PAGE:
Michael McMordie retires from the Faculty of Environmental Design at the University of Calgary

The end of 2005 marks the official retirement of Michael McMordie as a distinguished professor in the Faculty of Environmental Design at the University of Calgary. Professor McMordie graduated with a Bachelor of Architecture from the University of Toronto in 1962, and received a doctorate from the University of Edinburgh in 1972. His doctoral work comprised an historical and critical study of important sources of modern architectural theory. He was a faculty member at the University of Edinburgh from 1965 until 1974, the year he joined the Faculty of Environmental Design. McMordie has taught architectural history and theory in both Edinburgh and Calgary, acted as a studio instructor and supervised the work of graduate students in a number of areas. Research interests and writing include architectural history and theory, aesthetics, urbanism, and cultural and national identity. Professor McMordie has written contributions to the Canadian Encyclopedia, along with many essays and papers on a range of topics.

Professor McMordie was centrally involved in the development and funding of the Canadian Architectural Archives at the University of Calgary. The collection, of national importance, houses the documents of many important Canadian architects and their firms including: Ron Thom, Arthur Erickson, Douglas Cardinal, Jack Long, Gordon Atkins, Raymond Moriyama, John and Patricia Patkau, and Jack Diamond.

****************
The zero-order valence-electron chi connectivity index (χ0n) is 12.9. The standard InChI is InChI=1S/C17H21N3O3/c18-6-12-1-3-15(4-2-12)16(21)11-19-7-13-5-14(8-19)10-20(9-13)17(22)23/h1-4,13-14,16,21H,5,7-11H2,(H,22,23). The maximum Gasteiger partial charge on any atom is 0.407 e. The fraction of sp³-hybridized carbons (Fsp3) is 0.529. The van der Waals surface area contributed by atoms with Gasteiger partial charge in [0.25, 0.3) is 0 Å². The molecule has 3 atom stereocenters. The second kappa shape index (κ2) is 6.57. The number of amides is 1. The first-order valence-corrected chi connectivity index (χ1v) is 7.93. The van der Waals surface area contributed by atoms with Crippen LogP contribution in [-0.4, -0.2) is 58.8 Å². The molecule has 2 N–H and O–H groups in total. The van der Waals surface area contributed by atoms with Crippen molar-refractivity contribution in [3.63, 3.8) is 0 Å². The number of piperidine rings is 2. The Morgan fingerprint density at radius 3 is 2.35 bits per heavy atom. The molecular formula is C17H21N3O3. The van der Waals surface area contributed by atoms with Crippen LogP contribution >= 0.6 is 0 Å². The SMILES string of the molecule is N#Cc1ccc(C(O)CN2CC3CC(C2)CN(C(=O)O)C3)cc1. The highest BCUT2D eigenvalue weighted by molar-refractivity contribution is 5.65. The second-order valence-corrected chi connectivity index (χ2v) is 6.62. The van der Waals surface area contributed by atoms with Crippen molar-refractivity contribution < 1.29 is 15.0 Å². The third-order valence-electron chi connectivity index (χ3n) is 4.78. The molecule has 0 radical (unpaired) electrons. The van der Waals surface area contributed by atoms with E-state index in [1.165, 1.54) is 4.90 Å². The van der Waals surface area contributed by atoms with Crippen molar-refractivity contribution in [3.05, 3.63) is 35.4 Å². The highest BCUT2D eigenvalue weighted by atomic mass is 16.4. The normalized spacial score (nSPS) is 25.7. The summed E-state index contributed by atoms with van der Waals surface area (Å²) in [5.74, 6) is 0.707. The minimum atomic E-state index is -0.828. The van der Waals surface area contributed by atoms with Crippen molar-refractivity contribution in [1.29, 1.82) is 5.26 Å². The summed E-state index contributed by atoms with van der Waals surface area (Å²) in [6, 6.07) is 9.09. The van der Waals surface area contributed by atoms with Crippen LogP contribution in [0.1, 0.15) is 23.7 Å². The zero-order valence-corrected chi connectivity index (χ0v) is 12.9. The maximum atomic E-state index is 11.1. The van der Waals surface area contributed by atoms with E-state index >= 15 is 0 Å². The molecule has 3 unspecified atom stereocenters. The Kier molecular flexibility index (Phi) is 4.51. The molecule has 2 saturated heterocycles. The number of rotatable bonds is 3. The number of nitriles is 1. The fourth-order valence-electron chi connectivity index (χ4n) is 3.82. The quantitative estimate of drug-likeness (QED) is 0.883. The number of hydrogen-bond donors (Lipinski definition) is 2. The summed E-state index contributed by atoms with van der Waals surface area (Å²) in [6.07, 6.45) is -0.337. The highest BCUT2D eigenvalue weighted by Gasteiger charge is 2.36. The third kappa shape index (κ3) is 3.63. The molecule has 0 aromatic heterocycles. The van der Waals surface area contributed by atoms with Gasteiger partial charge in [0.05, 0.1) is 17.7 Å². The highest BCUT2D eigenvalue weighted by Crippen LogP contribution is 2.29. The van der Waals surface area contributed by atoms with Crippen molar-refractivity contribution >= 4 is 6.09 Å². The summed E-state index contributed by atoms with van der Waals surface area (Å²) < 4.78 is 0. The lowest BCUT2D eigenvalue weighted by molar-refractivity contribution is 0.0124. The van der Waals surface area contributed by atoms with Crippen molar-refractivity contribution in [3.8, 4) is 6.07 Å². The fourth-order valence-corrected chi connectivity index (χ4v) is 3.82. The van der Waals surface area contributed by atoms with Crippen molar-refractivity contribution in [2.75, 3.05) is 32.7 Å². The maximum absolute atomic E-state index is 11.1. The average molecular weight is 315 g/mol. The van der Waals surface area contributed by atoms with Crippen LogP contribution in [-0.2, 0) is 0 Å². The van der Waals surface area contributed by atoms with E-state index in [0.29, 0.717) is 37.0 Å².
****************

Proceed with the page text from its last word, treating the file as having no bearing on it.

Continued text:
Professor McMordie took on a number of administrative assignments during his career including: Director of the Architecture Program (1979-82), Dean of the Faculty of General Studies (1990-98), and Director of the Interdisciplinary Graduate Program (1999-2005). In addition to service on many university committees and boards, and important area of interest has been architectural and urban conservation. Local and national activities beyond the university have included ongoing involvement in the Society for the Study of Architecture in Canada where he served as president from 1977-80, and the Calgary Civic Trust where he was president from 1999-2003. His contributions to the preservation of Canadian architectural heritage were recognized by the award of the Heritage Canada Foundation Gabrielle Leger Medal in 2002 and in 2003 a Queen Elizabeth II Golden Jubilee Medal.

Professor McMordie’s legacy to the study of architecture at the University of Calgary, and locally, provincially and nationally, is substantial and wide-ranging. He has brought erudition and a gentlemanly quality to all his many activities, and he is widely admired for his thoughtfulness, insight and dedication. A symposium is currently being planned for the Fall 2006 to recognize the many significant contributions made to the study and preservation of Canadian architecture by Michael McMordie.

Graham Livesey, Associate AAA, MRAIC
Director, Architecture Program